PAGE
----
The general theory, inertia, and gravity
The General theory explains that gravity and inertia create the same force that pulls you back. For example, if you were inside a spinning spaceship, you would be pulled to the outer edge, just like gravity was pulling you there. Another example is that if you spin fast, your arms get pulled out from your sides and parallel to the ground. It also states that gravity is not a force, but more of a depression in space caused by objects with a lot of mass, like Earth. (See picture to right)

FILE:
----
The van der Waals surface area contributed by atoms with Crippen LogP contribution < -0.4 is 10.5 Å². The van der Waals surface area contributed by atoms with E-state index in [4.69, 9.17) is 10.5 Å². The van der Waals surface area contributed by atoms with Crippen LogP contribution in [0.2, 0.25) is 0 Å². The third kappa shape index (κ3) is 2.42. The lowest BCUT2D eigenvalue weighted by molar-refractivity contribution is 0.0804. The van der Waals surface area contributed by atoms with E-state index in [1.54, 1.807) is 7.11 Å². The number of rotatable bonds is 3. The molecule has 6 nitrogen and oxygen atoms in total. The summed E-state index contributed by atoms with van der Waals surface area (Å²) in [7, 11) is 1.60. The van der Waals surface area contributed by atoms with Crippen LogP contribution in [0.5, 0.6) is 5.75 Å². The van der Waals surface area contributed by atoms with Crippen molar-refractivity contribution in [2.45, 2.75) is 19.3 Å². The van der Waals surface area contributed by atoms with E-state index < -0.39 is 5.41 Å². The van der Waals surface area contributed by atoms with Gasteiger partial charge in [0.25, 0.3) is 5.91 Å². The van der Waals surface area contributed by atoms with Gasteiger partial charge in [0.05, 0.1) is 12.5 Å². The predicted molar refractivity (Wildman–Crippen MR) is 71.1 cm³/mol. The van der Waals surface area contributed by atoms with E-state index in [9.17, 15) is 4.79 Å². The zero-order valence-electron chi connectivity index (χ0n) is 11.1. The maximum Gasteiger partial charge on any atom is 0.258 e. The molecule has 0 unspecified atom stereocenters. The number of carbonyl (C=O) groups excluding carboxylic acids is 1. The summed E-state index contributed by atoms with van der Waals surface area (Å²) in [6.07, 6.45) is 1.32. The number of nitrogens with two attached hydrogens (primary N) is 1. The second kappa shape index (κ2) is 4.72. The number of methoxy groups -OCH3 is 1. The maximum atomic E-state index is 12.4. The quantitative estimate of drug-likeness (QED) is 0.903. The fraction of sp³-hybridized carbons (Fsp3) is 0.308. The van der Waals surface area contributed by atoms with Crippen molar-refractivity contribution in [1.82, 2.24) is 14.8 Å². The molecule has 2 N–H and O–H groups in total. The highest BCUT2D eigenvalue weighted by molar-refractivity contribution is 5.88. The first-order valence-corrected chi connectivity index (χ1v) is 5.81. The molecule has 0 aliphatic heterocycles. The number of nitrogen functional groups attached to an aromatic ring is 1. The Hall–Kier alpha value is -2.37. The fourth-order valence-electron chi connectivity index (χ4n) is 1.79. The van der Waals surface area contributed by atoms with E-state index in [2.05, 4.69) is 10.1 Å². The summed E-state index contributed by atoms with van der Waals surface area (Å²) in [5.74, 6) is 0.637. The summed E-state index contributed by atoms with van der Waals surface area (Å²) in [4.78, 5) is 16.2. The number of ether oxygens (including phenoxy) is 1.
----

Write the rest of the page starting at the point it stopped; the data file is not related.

Inertia, as mentioned with gravity, is similar in the way that they both dictate the resistance of objects. Gravity restricts your ability to move freely in any direction, as it will always pull you down. Inertia causes resistance to objects when they change their state of motion. For example, imagine a ball lying on the ground. In order to get it moving, (changing its state from at rest to in motion) you need to give it a push (the resistance). When a ball stops rolling, that is because of friction being the resistance. With my examples above, about spinning, inertia is in effect there because your change in motion (from standing still to spinning) created a gravity-like effect on your arms. This is called centrifugal [sen-trif-yuh-guhl] force Another fact is the strength of the force of gravity determines your weight. So in the spaceship example above, the faster it spins, the heavier you appear to be, because there is more gravity-like inertia.